Dear Adoption, You Left Me With More Questions Than Answers
I feel as though my life consists of a series of questions by those I meet. What do you mean you’re not from here? Can you speak Indian? Do you have any idea who your mom and dad are? These simple questions seem ordinary to biological offspring, but as an adoptee I found that I can only answer them with my head down, trying desperately to avoid eye contact. No, I don’t speak Indian or have any connection to their culture, yet I am obligated to mark the box “Asian or Indian Subcontinent”. No, I will never know who my mom and dad are; whether I have brothers or sisters, or the circumstances in which I was brought into the world. After answering these questions I am always met with a sullen, “Wow”.
Most have no comprehension of what it’s like to live without those answers. Growing up in an area where I was the only one who looked as I did left me with a yearning to be like everyone else. Yet, it also came with an understanding that I would never be like them. Other kids were able to look out into a crowd and see a mom and dad and just know their history; the privilege of having their mother’s eyes or their father’s chin. And for me, as I got older, my mother was often assumed to be my girlfriend. Waitresses were the worst. “What can I get the happy couple today?” No. She is my mother.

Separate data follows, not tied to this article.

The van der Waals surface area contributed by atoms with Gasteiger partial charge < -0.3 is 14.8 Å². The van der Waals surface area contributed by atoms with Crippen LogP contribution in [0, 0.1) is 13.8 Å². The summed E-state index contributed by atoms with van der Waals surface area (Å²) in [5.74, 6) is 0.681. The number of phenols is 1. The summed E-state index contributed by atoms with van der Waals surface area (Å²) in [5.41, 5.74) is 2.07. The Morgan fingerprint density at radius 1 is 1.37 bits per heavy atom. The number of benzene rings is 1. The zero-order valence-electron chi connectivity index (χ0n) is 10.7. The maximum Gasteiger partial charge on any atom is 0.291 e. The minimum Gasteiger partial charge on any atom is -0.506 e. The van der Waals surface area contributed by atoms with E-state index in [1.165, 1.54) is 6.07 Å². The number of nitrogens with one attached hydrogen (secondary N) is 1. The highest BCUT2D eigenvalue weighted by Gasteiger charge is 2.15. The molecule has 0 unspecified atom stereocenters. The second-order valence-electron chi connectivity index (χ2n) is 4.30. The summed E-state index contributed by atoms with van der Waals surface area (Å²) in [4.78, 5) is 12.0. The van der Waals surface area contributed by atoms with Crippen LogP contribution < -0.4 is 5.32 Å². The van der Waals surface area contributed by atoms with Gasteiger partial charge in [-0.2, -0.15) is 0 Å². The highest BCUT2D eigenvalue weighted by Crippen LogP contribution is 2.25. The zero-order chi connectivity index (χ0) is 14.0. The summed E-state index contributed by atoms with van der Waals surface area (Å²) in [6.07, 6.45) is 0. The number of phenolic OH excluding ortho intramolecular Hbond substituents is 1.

Others have the luxury of a history. Mine is a blank canvas. While I understand that life in India would not have been easy, the undeniable strain on my psyche of simply not knowing who my mother and father are is frustrating. It would be for anyone.
So I am left to question every aspect of my existence due to a drastic lack of information. There are the simple questions: Am I going to be tall or short? How will I age? What possible genetic disorders exist in my family history? However as life goes on the questions become more pressing. Perhaps the most pertinent is the question from my son or daughter when they get older: Why don’t we look like the rest of our family?
While adoption has provided me with a great opportunity to live, I find that I am left with an origin shrouded in mystery. It is a mystery that few can understand. A burden to bear. A question which will be forever unclear.
PAUL MULLOY IS CURRENTLY LIVING IN RAPID CITY, SOUTH DAKOTA, WHERE HE IS A SUBSTITUTE TEACHER. PRIOR TO THIS HE TAUGHT MIDDLE SCHOOL IN BEAVERTON, OREGON. FOUR YEARS AGO, PAUL MARRIED HIS ELEMENTARY SCHOOL SWEETHEART. TOGETHER THEY ARE RAISING THEIR TWO GREAT KIDS.
Reprinted in entirety, full credit: Dear Adoption